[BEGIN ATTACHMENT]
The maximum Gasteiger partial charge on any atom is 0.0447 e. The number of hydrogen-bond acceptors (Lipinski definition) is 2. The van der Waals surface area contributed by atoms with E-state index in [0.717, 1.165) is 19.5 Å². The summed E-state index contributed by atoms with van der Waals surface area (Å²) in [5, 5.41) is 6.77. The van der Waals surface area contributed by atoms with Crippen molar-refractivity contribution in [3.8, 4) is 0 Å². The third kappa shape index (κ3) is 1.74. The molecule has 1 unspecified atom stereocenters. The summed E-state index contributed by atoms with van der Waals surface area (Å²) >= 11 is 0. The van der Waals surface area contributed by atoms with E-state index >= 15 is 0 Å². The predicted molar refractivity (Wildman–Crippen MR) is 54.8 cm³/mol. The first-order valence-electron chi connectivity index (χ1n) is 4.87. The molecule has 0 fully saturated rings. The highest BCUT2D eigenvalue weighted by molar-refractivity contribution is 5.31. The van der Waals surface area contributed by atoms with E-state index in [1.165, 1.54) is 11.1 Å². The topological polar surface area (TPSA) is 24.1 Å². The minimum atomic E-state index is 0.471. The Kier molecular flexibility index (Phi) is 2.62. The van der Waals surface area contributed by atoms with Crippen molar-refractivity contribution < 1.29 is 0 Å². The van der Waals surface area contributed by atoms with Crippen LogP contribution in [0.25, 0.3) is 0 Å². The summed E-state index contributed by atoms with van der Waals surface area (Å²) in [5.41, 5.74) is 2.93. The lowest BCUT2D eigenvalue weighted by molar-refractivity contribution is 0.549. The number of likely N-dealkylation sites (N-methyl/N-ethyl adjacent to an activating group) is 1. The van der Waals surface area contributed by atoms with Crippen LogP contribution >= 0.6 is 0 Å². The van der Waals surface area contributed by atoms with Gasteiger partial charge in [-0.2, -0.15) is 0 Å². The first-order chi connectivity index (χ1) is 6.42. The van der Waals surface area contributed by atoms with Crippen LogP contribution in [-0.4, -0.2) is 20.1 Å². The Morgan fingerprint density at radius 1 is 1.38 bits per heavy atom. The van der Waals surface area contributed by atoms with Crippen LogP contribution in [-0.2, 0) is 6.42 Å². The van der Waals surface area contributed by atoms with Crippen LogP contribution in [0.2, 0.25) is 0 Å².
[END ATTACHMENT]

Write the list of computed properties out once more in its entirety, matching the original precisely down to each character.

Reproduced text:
The maximum Gasteiger partial charge on any atom is 0.0447 e. The number of hydrogen-bond acceptors (Lipinski definition) is 2. The van der Waals surface area contributed by atoms with E-state index in [0.717, 1.165) is 19.5 Å². The summed E-state index contributed by atoms with van der Waals surface area (Å²) in [5, 5.41) is 6.77. The van der Waals surface area contributed by atoms with Crippen molar-refractivity contribution in [3.8, 4) is 0 Å². The third kappa shape index (κ3) is 1.74. The molecule has 1 unspecified atom stereocenters. The summed E-state index contributed by atoms with van der Waals surface area (Å²) >= 11 is 0. The van der Waals surface area contributed by atoms with E-state index >= 15 is 0 Å². The predicted molar refractivity (Wildman–Crippen MR) is 54.8 cm³/mol. The first-order valence-electron chi connectivity index (χ1n) is 4.87. The molecule has 0 fully saturated rings. The highest BCUT2D eigenvalue weighted by molar-refractivity contribution is 5.31. The van der Waals surface area contributed by atoms with E-state index in [1.165, 1.54) is 11.1 Å². The topological polar surface area (TPSA) is 24.1 Å². The minimum atomic E-state index is 0.471. The Kier molecular flexibility index (Phi) is 2.62. The van der Waals surface area contributed by atoms with Crippen molar-refractivity contribution < 1.29 is 0 Å². The van der Waals surface area contributed by atoms with Crippen LogP contribution in [0.25, 0.3) is 0 Å². The summed E-state index contributed by atoms with van der Waals surface area (Å²) in [5.41, 5.74) is 2.93. The lowest BCUT2D eigenvalue weighted by molar-refractivity contribution is 0.549. The number of likely N-dealkylation sites (N-methyl/N-ethyl adjacent to an activating group) is 1. The van der Waals surface area contributed by atoms with Crippen LogP contribution >= 0.6 is 0 Å². The van der Waals surface area contributed by atoms with Gasteiger partial charge in [-0.2, -0.15) is 0 Å². The first-order chi connectivity index (χ1) is 6.42. The van der Waals surface area contributed by atoms with Crippen LogP contribution in [-0.4, -0.2) is 20.1 Å². The Morgan fingerprint density at radius 1 is 1.38 bits per heavy atom. The van der Waals surface area contributed by atoms with Crippen LogP contribution in [-0.2, 0) is 6.42 Å². The van der Waals surface area contributed by atoms with Crippen LogP contribution in [0.2, 0.25) is 0 Å².